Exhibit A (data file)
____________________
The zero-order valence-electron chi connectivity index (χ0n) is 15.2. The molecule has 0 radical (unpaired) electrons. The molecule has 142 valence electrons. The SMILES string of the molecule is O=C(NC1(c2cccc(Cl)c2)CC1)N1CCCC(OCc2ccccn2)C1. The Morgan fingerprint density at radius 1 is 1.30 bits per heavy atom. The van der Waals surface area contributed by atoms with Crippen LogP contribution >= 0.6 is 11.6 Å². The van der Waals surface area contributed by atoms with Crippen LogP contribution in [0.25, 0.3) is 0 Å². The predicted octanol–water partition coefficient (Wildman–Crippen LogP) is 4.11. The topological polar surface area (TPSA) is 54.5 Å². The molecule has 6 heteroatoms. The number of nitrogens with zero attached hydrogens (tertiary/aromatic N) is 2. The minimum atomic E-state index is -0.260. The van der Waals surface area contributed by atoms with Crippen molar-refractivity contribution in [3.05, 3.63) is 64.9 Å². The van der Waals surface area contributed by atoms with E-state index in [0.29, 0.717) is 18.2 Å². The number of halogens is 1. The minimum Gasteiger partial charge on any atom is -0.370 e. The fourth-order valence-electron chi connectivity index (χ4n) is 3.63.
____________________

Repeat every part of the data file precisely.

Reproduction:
The zero-order valence-electron chi connectivity index (χ0n) is 15.2. The molecule has 0 radical (unpaired) electrons. The molecule has 142 valence electrons. The SMILES string of the molecule is O=C(NC1(c2cccc(Cl)c2)CC1)N1CCCC(OCc2ccccn2)C1. The Morgan fingerprint density at radius 1 is 1.30 bits per heavy atom. The van der Waals surface area contributed by atoms with Crippen LogP contribution >= 0.6 is 11.6 Å². The van der Waals surface area contributed by atoms with Crippen LogP contribution in [0.25, 0.3) is 0 Å². The predicted octanol–water partition coefficient (Wildman–Crippen LogP) is 4.11. The topological polar surface area (TPSA) is 54.5 Å². The molecule has 6 heteroatoms. The number of nitrogens with zero attached hydrogens (tertiary/aromatic N) is 2. The minimum atomic E-state index is -0.260. The van der Waals surface area contributed by atoms with Crippen molar-refractivity contribution in [3.05, 3.63) is 64.9 Å². The van der Waals surface area contributed by atoms with E-state index in [0.29, 0.717) is 18.2 Å². The number of halogens is 1. The minimum Gasteiger partial charge on any atom is -0.370 e. The fourth-order valence-electron chi connectivity index (χ4n) is 3.63.